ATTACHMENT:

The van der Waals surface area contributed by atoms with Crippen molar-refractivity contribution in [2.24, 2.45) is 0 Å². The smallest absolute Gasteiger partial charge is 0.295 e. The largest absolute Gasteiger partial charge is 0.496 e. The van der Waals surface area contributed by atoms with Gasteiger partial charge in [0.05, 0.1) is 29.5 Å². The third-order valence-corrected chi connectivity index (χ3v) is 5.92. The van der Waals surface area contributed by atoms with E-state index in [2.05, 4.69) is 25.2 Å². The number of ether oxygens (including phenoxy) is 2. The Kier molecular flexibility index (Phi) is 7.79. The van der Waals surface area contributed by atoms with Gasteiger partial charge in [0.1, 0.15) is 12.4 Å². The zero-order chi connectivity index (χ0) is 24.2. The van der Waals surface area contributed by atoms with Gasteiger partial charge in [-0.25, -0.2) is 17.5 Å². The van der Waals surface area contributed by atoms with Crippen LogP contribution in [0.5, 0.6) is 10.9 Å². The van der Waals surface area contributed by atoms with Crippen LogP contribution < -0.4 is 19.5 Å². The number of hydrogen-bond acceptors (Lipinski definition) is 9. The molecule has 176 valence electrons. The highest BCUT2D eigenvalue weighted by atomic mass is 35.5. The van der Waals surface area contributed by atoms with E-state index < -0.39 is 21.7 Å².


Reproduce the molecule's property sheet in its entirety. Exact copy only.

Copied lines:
The van der Waals surface area contributed by atoms with Crippen molar-refractivity contribution in [2.24, 2.45) is 0 Å². The smallest absolute Gasteiger partial charge is 0.295 e. The largest absolute Gasteiger partial charge is 0.496 e. The van der Waals surface area contributed by atoms with Gasteiger partial charge in [0.05, 0.1) is 29.5 Å². The third-order valence-corrected chi connectivity index (χ3v) is 5.92. The van der Waals surface area contributed by atoms with E-state index in [2.05, 4.69) is 25.2 Å². The number of ether oxygens (including phenoxy) is 2. The Kier molecular flexibility index (Phi) is 7.79. The van der Waals surface area contributed by atoms with Gasteiger partial charge in [0.1, 0.15) is 12.4 Å². The zero-order chi connectivity index (χ0) is 24.2. The van der Waals surface area contributed by atoms with Gasteiger partial charge in [-0.25, -0.2) is 17.5 Å². The van der Waals surface area contributed by atoms with Crippen LogP contribution in [0.5, 0.6) is 10.9 Å². The van der Waals surface area contributed by atoms with Crippen LogP contribution < -0.4 is 19.5 Å². The number of hydrogen-bond acceptors (Lipinski definition) is 9. The molecule has 176 valence electrons. The highest BCUT2D eigenvalue weighted by atomic mass is 35.5. The van der Waals surface area contributed by atoms with E-state index < -0.39 is 21.7 Å².